State Senator Kim Jackson / Photo via Facebook

Georgia’s Only Queer State Senator is Urging People to Vote

State Senator Kim Jackson made history in January 2021 when she became the first openly LGBTQ state senator in Georgia. Now, she’s calling on queer people and allies to vote and get involved in the political process.

Jackson was the first out priest of color to be ordained in the Episcopal Diocese of Atlanta and represents Stone Mountain, Clarkston, Tucker, and Lilburn.

“It’s really difficult to encapsulate what it means to make history,” Jackson told Georgia Voice. “I am always inspired and grateful for young queer youth who come up to me.”

This feeling of warmth is accompanied by the weight of representing the community, Jackson explained. The need for LGBTQ representation in state legislatures is growing as states across the country propose and pass anti-LGBTQ laws.

Jackson explained what it’s like working with Republican colleagues in the legislature.

“As an LGBTQ person, the interpersonal relationships have been great,” Jackson said. “Nobody has said anything to my face. While Republicans may not say anything to my face about my identity, they worked really hard to pass anti-trans legislation.”

She talked about the disappointment of watching colleagues she considers friends, people who she calls on in times of need, actively work to pass discrimination against her community. Jackson expressed that Governor Kemp himself spearheaded the law by telling Republican legislators on the last day of the session that they needed to prioritize banning trans student-athletes.

It was after this when Republicans tacked the anti-trans statement onto the critical race theory bill, HB 1084

In direct contrast, gubernatorial candidate Stacey Abrams supports the rights of trans students to play on sports teams in alignment with their gender identity. As with most cases in modern U.S. politics, the Republican and Democrat candidates are split directly down the middle on LGBTQ issues.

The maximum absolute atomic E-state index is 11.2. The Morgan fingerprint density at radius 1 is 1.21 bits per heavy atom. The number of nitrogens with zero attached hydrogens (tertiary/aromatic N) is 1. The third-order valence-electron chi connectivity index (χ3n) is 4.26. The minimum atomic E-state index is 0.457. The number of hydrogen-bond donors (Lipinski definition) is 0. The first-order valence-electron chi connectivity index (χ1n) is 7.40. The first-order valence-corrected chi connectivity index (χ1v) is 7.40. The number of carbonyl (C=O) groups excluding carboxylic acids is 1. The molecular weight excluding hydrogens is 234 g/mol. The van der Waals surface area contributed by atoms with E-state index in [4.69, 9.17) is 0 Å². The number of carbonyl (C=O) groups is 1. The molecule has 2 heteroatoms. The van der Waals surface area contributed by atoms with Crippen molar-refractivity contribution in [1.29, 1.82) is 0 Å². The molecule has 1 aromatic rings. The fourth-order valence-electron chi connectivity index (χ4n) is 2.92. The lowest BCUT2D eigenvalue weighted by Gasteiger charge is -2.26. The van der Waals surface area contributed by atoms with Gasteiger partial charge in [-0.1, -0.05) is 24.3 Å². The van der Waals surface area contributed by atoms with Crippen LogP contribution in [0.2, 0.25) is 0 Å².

In 2019, Abrams publicly condemned the Religious Freedom Restoration Act, which would have legalized discrimination against LGBTQ people on the basis of religion. Kemp said he would sign the bill into law, but he didn’t get the chance.

Governor Kemp has publicly condemned same-sex marriage and voted for a bill that would have banned it in Georgia when he was a state representative. Abrams has called for gay marriage to be codified into law.

In a response to being endorsed by the Human Rights Campaign, Abrams released a statement saying her campaign aims to reduce hate crimes and provide mental health and healthcare resources for queer people. In September, Kemp spoke at a conference hosted by the Family Research Council, which is designated as an anti-LGBTQ hate group by the Southern Poverty Law Center. In 2019, Kemp rejected expanding Medicaid eligibility to cover working-class Georgians living with HIV.

Also in 2019, Kemp signed a bill into law banning abortion after six weeks with some exceptions. That law is now in effect in Georgia. The Abrams campaign released a plan for reproductive healthcare that includes repealing Kemp’s abortion ban and funding rural underserved communities that lack OBGYNs, among other things.

Republican-led Voter ID laws, like SB 202 that passed in Georgia last year, make it harder to vote from home using an absentee ballot. Jackson noted that this negatively impacts some trans people who prefer to vote from home because their government ID might not match their identity. Abrams is perhaps best known for her strong stance against voter suppression laws and slammed the law as “Jim Crow 2.0.”

This year’s Harvard Youth Study found that 51 percent of people under 30 think the Republican Party cares more about “the interests of the elite” than of the voters and that 39 percent felt the same way about the Democratic Party. A Gallup Poll from last year found that 65 percent of Democrats held positive views of Socialism, while only 52 percent held positive views of capitalism.

As U.S. politics rapidly change, several young voters will likely feel the Democratic Party isn’t progressive enough for them, a sentiment that seems to have become more mainstream since the 2016 election cycle.

“I have a lot of empathy for people that feel [the Democratic Party] isn’t progressive enough, but the alternative will cause great harm to our community,” Jackson said. “I want to be clear that the only party on the ballot that will protect and care for queer youth in Georgia is the Democratic Party. I’m urging our queer friends to show up and vote like your future depends on it, because it does.”


To compare Georgia candidates on LGBTQ issues, visit

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